Google Glass Could Shatter the Competition
Phillip is a member of The Motley Fool Blog Network -- entries represent the personal opinion of the blogger and are not formally edited.
A report released recently by Forrester says that Google's (NASDAQ: GOOG) upcoming Google Glass will be as popular as the iPhone -- so is that your cue to buy this stock?
It's easy to get excited about a product with the potential to be as groundbreaking as the iPhone, which took the world by storm in 2007. Google Glass seems like a revolutionary device. In fact, the Forrester report stated that 21.6 million consumers online would wear the product, which is about 12% of the population. I suspect the final number would be more if the device catches on and becomes a fashion statement, kinda like the iPhone.
Google Glass is a set of augmented reality eyewear that can take photos, record videos, get directions, chat, browse the Internet, and more. The glasses are slated to be available for purchase sometime in 2014, according to CNet.
While the appeal of the product is still speculatory, the potential breakthrough is worth picking up shares of Google. After all, the company is also working on self-driving cars and balloons that could facilitate Internet access from anywhere in the world. Not to mention that the firm already has an angle on dozens of components of modern technology. Does the Internet ring a bell?
Google is also locked into international expansion, and announced on June 20 the opening of Android Nation retail stores in India. That could trigger further growth in the company's revenue, which has already shot up over 112% over the last four years. And with a price-to-earnings ratio of 26.8 against the industry average 21, investors believe Google will experience a moderate amount of growth in the years ahead.
Google stacks up against competition
What's going on with Apple: Either Apple isn't disclosing new technology that it is working on, or it isn't on the verge of any major breakthroughs. Since the iPad, the firm hasn't released anything substantial, other than upgrades to its flagship devices. Not much has happened with Apple TV, which many thought would replace conventional television with a new way of browsing shows online on the gadget. Rumors about the capabilities of the TV that were milling about in 2011 didn't prelude a single significant breakthrough.
I wouldn't give up on Apple just yet, though. The firm has been known to surprise with new hardware releases. Furthermore, the company could be working on a cheaper iPhone that could prosper in the developing world. Investors expect the company to have average growth, due to a price-to-earnings ratio at 10.1 compared to the industry average of 16.5. Don't let your emotional ties to your iPhone or iPad guide how you feel about Apple, as the company really could go either way at this point.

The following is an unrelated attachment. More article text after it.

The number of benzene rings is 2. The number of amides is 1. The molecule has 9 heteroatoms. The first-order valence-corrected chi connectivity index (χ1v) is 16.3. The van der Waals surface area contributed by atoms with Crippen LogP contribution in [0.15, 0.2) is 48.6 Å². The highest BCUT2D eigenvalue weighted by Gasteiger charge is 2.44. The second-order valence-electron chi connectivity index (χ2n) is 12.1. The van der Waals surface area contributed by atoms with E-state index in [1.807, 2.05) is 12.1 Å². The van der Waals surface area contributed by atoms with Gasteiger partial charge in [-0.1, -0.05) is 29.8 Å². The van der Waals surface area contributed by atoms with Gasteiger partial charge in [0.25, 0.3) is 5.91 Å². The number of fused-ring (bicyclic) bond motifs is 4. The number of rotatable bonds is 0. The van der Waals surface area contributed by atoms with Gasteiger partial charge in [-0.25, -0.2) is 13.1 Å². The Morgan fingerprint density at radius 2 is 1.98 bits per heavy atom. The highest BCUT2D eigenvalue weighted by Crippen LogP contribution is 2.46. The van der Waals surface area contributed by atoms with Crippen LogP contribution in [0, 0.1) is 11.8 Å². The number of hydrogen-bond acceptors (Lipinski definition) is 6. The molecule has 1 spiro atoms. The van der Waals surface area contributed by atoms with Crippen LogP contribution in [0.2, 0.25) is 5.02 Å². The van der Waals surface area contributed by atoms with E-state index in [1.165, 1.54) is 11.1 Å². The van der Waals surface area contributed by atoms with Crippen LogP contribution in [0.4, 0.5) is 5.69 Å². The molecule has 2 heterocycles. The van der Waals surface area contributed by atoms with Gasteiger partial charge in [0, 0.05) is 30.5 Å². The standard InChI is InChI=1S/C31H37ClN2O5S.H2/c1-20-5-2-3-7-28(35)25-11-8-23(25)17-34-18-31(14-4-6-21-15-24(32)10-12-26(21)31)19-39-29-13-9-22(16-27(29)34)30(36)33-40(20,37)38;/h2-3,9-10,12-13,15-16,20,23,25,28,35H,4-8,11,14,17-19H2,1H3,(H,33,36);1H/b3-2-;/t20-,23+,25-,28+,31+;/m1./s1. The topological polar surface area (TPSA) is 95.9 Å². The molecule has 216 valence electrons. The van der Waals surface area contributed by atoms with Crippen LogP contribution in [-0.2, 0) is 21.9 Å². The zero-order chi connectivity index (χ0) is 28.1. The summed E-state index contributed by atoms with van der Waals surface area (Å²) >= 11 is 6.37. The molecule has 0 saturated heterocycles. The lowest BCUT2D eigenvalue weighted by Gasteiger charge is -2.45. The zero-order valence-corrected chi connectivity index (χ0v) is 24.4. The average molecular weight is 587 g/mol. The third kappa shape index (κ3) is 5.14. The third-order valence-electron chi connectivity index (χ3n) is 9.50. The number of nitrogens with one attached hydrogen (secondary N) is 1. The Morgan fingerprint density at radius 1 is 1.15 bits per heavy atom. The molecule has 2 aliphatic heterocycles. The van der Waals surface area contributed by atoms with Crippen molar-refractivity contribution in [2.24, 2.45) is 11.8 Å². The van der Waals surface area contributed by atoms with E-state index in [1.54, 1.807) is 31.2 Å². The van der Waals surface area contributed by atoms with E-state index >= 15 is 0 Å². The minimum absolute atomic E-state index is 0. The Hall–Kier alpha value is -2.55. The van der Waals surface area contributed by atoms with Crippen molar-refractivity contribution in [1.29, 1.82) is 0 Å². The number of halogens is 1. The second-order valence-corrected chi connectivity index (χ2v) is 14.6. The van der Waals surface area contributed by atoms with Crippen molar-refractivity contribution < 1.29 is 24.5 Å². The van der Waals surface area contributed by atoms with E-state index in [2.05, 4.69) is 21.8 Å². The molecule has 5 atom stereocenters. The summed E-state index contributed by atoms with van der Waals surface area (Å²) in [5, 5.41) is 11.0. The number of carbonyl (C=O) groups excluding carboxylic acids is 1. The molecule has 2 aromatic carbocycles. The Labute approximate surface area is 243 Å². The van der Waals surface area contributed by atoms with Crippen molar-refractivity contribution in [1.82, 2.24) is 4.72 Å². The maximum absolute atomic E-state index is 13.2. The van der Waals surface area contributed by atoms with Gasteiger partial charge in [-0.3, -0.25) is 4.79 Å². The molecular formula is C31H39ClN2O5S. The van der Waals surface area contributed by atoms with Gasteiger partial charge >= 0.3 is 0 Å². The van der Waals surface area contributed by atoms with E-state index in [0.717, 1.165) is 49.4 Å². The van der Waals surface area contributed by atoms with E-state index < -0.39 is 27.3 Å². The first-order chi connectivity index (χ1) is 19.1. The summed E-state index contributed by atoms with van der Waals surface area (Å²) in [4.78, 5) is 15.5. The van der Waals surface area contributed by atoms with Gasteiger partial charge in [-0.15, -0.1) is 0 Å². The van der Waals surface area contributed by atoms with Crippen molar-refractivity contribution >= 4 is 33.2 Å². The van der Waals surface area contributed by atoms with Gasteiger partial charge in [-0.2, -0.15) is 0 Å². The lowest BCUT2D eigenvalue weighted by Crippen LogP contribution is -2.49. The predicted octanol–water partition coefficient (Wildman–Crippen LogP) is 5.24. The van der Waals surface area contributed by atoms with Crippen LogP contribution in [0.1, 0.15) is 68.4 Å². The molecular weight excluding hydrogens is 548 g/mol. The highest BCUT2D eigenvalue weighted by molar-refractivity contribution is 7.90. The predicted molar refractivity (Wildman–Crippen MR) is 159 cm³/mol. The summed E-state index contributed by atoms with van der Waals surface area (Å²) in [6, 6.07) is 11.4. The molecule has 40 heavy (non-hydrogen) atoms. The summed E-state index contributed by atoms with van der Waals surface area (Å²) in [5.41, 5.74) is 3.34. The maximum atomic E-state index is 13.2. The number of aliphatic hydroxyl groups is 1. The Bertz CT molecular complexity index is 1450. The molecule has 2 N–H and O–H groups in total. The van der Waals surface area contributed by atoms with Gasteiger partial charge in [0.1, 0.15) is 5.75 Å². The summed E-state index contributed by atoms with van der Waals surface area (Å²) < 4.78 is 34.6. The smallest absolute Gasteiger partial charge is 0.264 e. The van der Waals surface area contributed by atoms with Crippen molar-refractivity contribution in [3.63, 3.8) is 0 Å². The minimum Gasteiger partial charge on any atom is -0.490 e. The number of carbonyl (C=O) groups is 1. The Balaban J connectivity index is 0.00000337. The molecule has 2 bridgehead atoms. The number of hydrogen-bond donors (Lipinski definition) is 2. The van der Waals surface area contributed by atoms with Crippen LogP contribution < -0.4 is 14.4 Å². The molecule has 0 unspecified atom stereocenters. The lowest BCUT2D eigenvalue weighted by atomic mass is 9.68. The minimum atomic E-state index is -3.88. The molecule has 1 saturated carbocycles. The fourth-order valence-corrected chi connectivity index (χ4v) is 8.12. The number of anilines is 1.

What's happening with Microsoft: A company spokesperson said that the firm is releasing the Xbox One in November. While the gaming device could be groundbreaking, it doesn't add up to a cultural revelation similar to the possibilities of a device such as Google Glass. As for the company's software breakthroughs, I think most people know about the Windows 8 flop by now. If not, the PC operating software was deemed user-unfriendly.
The firm continues to have the appeal of Microsoft Office suite, however, and that is adding a considerable amount to revenue for the company. Due to the fact that Office hasn't integrated with the iPad, though, Microsoft is losing out on about $2.5 billion in revenue, according to Morgan Stanley analyst Adam Holt. Apple and Microsoft were rumored to be in talks about adding Office to the iPad, but those discussions fizzled after Apple wanted 30% of sales revenue.
The risk in buying Google
In short, there isn't much risk considering the upside potential of Google. The company is financially sound with or without releasing a major breakthrough in technology such as Google Glass. However, that gadget looks like it has the green light for 2014. Despite what may happen with Google Glass or any of the other Google X projects, the company looks to at least be making a stab at inventing, something that Microsoft and Apple haven't done much of lately.
As one of the most dominant Internet companies ever, Google has made a habit of driving strong returns for its shareholders. However, like many other web companies, it's also struggling to adapt to an increasingly mobile world. Despite gaining an enviable lead with its Android operating system, the market isn't sold. That's why it's more important than ever to understand each piece of Google's sprawling empire. In The Motley Fool's new premium research report on Google, we break down the risks and potential rewards for Google investors. Simply click here now to unlock your copy of this invaluable resource.
Phillip Woolgar has no position in any stocks mentioned. The Motley Fool recommends Apple and Google. The Motley Fool owns shares of Apple, Google, and Microsoft. Try any of our Foolish newsletter services free for 30 days. We Fools may not all hold the same opinions, but we all believe that considering a diverse range of insights makes us better investors. The Motley Fool has a disclosure policy. Is this post wrong? Click here. Think you can do better? Join us and write your own!